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At the Intersection of Fear and Joy

Christ is risen! He is risen indeed! Happy Easter. Welcome again to you all – this is a good day to be together. It is a good day to celebrate life and hope and the mystery of resurrection; to proclaim, anew, the core of Christian faith—Life wins! Love wins!

The women who went to the tomb that first Easter didn’t know this yet, or course. They went to the tomb wrapped in the sadness of a broken dream. But unlike all the other disciples – fear and sadness didn’t freeze them. The Marys went toward the disappointment, to anoint it and honor it.

And then they got the surprise of their lives and they “left the tomb quickly with fear, and great joy!”

At the intersection of fear and great joy! That is an interesting place to be located. Walgreens may be at the corner of happy and healthy, but those women on that first Easter day stood at the intersection of fear and joy!

I have been preaching Easter sermons for 23 years and it still leaves me befuddled…. How do you explain the un-explainable, and give words to something that really can’t be described. You know the end of the story, it like the movie Titanic – except completely opposite!

But this year, reading that the two Mary’s walked towards the tomb and didn’t run away caught my attention, and that verse about fear and joy jumped out at me.

You and I were not at that first Easter morning. But I know what it means to be at the crossroads of fear and joy and so do you. It is the place where the most important things happen; it is the place where Easter can happen.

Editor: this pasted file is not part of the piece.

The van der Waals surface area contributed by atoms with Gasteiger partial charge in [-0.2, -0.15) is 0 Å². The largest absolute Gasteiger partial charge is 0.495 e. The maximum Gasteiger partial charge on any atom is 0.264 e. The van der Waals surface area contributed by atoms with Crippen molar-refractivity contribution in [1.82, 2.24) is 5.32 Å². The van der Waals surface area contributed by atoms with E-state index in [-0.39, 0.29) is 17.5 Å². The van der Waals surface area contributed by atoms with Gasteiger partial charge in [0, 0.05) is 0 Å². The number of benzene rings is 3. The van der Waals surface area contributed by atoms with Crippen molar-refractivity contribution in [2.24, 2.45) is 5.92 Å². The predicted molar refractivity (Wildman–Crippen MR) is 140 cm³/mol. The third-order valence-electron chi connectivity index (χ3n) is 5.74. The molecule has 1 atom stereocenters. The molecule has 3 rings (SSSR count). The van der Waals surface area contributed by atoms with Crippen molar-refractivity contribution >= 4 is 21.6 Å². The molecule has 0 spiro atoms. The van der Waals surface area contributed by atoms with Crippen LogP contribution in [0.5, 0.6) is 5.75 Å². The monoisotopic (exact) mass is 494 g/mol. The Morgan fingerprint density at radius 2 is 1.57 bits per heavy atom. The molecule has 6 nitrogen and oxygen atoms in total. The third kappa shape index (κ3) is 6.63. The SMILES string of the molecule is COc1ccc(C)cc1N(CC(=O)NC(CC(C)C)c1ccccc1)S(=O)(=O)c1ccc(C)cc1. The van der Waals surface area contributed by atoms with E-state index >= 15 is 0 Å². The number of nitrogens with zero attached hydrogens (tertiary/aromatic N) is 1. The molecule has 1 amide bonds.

I remember very clearly walking around the base of Edinburgh Castle waiting for my doctoral dissertation defense to begin. I hadn’t slept in a couple of days; I was so nervous. I was to appear before real scholars who knew things and I had to show them what I knew (not very much). It was like awaiting the gallows.

And I remember walking into that little room (kind of tomb like) and there were these three men and they smiled and said: “thank you, this is a good dissertation. But before you get it published we have a few questions.”

Did you say, “Get it published?!” Two hours later, I left and went home to Deanne and I didn’t know what to say or do – it took me three days to figure out what had happened and a month to feel relieved.

There was a young couple, the woman soon to be a mother of her first child – and she was anticipating labor. The father was scared beyond fear about how life was going to change for him. I saw them again, an hour after birth – joy doesn’t even describe it.

Jumping off the high dive for the first time. You know what I am talking about.

Watching your daughter on the balance beam – and she is going to do a walkover – you tell me you don’t know fear – and then she does it – how are you feeling?

I don’t even know if we can know joy without the “fear.” We don’t know gladness unless we have experienced sadness, we don’t know life unless we are standing at the intersection of Fear and Joy. Jesus doesn’t get to this day, without Friday and neither do we – Fear and joy.

I read the headlines and in Egypt and Sweden and San Bernardino, in Syria and in North Korea. On the streets of our cities, and on the boundaries of our nations there is a lot of unrest. It makes me feel as if we are living on the cul-de-sac of fear and the intersection of joy doesn’t seem so obvious. Joy seems like naïve distraction – way on down the line.